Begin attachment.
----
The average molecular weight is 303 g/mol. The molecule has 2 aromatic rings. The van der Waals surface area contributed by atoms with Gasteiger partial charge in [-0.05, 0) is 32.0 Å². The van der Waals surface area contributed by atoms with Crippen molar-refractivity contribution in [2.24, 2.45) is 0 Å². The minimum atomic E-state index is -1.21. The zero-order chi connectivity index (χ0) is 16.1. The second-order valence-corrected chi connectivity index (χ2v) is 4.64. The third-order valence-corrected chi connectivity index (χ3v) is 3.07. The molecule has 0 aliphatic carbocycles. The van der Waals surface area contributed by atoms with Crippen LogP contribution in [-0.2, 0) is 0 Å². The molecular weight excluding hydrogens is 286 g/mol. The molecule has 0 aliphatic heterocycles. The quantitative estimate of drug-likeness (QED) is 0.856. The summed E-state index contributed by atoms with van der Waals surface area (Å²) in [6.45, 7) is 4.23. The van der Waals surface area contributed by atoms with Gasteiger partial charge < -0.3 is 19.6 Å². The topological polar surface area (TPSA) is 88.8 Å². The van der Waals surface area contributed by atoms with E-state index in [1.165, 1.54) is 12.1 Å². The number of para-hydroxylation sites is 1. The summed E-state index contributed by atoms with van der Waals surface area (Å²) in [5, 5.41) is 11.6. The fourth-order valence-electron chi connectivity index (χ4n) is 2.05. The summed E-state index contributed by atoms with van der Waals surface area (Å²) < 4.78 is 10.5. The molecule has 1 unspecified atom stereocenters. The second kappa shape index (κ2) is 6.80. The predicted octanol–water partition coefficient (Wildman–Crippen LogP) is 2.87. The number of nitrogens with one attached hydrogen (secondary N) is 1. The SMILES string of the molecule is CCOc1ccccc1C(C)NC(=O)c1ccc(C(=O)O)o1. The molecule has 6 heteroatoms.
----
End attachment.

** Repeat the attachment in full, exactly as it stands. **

The average molecular weight is 303 g/mol. The molecule has 2 aromatic rings. The van der Waals surface area contributed by atoms with Gasteiger partial charge in [-0.05, 0) is 32.0 Å². The van der Waals surface area contributed by atoms with Crippen molar-refractivity contribution in [2.24, 2.45) is 0 Å². The minimum atomic E-state index is -1.21. The zero-order chi connectivity index (χ0) is 16.1. The second-order valence-corrected chi connectivity index (χ2v) is 4.64. The third-order valence-corrected chi connectivity index (χ3v) is 3.07. The molecule has 0 aliphatic carbocycles. The van der Waals surface area contributed by atoms with Crippen LogP contribution in [-0.2, 0) is 0 Å². The molecular weight excluding hydrogens is 286 g/mol. The molecule has 0 aliphatic heterocycles. The quantitative estimate of drug-likeness (QED) is 0.856. The summed E-state index contributed by atoms with van der Waals surface area (Å²) in [6.45, 7) is 4.23. The van der Waals surface area contributed by atoms with Gasteiger partial charge < -0.3 is 19.6 Å². The topological polar surface area (TPSA) is 88.8 Å². The van der Waals surface area contributed by atoms with E-state index in [1.165, 1.54) is 12.1 Å². The number of para-hydroxylation sites is 1. The summed E-state index contributed by atoms with van der Waals surface area (Å²) in [5, 5.41) is 11.6. The fourth-order valence-electron chi connectivity index (χ4n) is 2.05. The summed E-state index contributed by atoms with van der Waals surface area (Å²) < 4.78 is 10.5. The molecule has 1 unspecified atom stereocenters. The second kappa shape index (κ2) is 6.80. The predicted octanol–water partition coefficient (Wildman–Crippen LogP) is 2.87. The number of nitrogens with one attached hydrogen (secondary N) is 1. The SMILES string of the molecule is CCOc1ccccc1C(C)NC(=O)c1ccc(C(=O)O)o1. The molecule has 6 heteroatoms.